Julie Jacobson: Plant iris for spring color
Iris is one of the most popular and beautiful of garden flowers. With the wide range in plant type, size and adaptation, there is an iris for almost any location.
The standard iris, Japanese, Siberian, bearded German, spuria and yellow flag types are all suitable for Nebraska soils. Their blooms extend from early April through June.
Early September is the best time to divide and move iris. This ensures adequate root growth and establishment before winter. If your iris bed has become too thick and is producing fewer flowers, then plan to divide and conquer!
Before you begin, decide where you will be planting the new divisions. Iris desire a sunny planting location with good air circulation and well drained soil. Sandy loam is best, but other types can be improved with organic matter to be suitable. Renovation is a great time to add soil amendments such as compost to improve quality and vigor.
We have been busy maintaining our gardens and yards in August with increased heat, so we are busy watering and treating plants for disease and pulling weeds.
It may seem hard to believe that now is the time to start planning for the future when looking at our perennials and wanting that burst of spring color that will last with little effort.
One way of dealing with this dilemma is to plant things that reward you with the most beauty with the least work. One of my special favorites is the tall bearded or Siberian iris. They bloom in early summer after the spring bulbs have faded and before the annual flowers are at their best. They grow to about two feet tall and thrive in sun to part shade. They do best in well drained soil, and are tolerant of both heat and cold.
There are several advantages of planting these lovely flowers in your garden:
They come in a variety of colors: pink, rust, purple, yellow and many shades of blue.
They are one of the few tall flowers that support themselves. Even after a hard shower or high winds, you will find them standing straight and tall and beautiful.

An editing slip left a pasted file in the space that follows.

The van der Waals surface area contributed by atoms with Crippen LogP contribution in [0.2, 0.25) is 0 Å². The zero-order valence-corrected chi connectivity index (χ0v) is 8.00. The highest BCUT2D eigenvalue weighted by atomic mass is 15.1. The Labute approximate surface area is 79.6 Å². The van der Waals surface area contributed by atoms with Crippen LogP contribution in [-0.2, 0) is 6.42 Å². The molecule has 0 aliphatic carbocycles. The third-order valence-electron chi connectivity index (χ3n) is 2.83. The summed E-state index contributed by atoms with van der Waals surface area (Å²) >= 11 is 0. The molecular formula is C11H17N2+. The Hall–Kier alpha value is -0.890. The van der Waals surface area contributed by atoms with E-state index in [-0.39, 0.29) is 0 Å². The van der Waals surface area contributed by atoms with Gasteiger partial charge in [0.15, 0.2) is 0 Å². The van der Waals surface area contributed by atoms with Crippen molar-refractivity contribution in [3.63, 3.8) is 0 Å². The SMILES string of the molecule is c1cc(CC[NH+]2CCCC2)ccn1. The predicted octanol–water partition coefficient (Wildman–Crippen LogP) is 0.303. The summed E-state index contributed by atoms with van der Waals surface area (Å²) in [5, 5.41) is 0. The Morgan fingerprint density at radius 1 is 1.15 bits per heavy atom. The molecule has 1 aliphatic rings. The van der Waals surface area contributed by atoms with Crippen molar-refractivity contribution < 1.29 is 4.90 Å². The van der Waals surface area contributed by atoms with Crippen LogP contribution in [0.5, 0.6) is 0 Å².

The foliage remains an attractive background after the flowers have faded. Cut back to about 6 inches after the leaves begin to die back.
They make wonderful cut flowers if you enjoy bring the beauty of your garden into the house.
They are bothered by very few pests or diseases and these are easy to avoid.
Iris borer can be treated by spraying — do this on Tax Day, April 15, according to a local expert on growing iris. Soft rot can be avoided by keeping them open and airy. Keep dead leaves away from them. Do not let the tops of the rhizomes get covered with soil or other debris.
Tips for iris growers:
Plant them carefully. You will have a rhizome with roots extending from it. My recommendation is to loosen the soil, spread the roots out from either side of the rhizome and cover the roots with soil, pack it down round them with your hands. But leave the top of the rhizome exposed to the sun.
Feed annually after blooming with a balanced garden fertilizer, such as 5-10-10.
Dig up and separate your tall bearded iris every two to three years — they will become too crowded otherwise — and this way you can share their beauty with friends and neighbors.
After they bloom, do not cut back the leaves. They are busy providing nourishment to the rhizome, and they provide an attractive background for other flowers. Cut the leaves to a 6-inch fan when dividing or when they’ve begun to die.
For additional information on how to plant or divide perennials or answer questions on the Master Gardener program, contact Nebraska Extension, West Central Research and Extension Center at 308-532-2683, fax 308-532-2692, email [email protected] or go to lincolnmcpherson.unl.edu.
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